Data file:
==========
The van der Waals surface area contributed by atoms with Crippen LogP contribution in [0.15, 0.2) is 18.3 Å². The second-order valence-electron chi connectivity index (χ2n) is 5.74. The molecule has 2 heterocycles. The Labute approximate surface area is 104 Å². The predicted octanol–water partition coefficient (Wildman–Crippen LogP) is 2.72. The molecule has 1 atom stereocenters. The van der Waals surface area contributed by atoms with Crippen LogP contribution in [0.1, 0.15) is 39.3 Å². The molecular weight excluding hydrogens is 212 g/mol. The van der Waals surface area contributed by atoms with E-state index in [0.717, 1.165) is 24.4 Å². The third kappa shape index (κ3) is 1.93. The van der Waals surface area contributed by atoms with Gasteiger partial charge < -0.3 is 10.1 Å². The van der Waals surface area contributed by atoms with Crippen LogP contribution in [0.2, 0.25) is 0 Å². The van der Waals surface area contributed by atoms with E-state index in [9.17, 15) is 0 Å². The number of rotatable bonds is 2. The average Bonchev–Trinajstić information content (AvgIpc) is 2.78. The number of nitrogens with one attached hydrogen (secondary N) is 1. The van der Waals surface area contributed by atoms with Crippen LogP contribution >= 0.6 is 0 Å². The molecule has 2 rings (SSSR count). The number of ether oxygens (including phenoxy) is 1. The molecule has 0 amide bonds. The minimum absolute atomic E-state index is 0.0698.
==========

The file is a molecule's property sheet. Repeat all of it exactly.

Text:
The van der Waals surface area contributed by atoms with Crippen LogP contribution in [0.15, 0.2) is 18.3 Å². The second-order valence-electron chi connectivity index (χ2n) is 5.74. The molecule has 2 heterocycles. The Labute approximate surface area is 104 Å². The predicted octanol–water partition coefficient (Wildman–Crippen LogP) is 2.72. The molecule has 1 atom stereocenters. The van der Waals surface area contributed by atoms with Crippen LogP contribution in [0.1, 0.15) is 39.3 Å². The molecular weight excluding hydrogens is 212 g/mol. The van der Waals surface area contributed by atoms with E-state index in [0.717, 1.165) is 24.4 Å². The third kappa shape index (κ3) is 1.93. The van der Waals surface area contributed by atoms with Gasteiger partial charge < -0.3 is 10.1 Å². The van der Waals surface area contributed by atoms with Crippen LogP contribution in [0.2, 0.25) is 0 Å². The van der Waals surface area contributed by atoms with E-state index in [9.17, 15) is 0 Å². The number of rotatable bonds is 2. The average Bonchev–Trinajstić information content (AvgIpc) is 2.78. The number of nitrogens with one attached hydrogen (secondary N) is 1. The van der Waals surface area contributed by atoms with Crippen LogP contribution >= 0.6 is 0 Å². The molecule has 2 rings (SSSR count). The number of ether oxygens (including phenoxy) is 1. The molecule has 0 amide bonds. The minimum absolute atomic E-state index is 0.0698.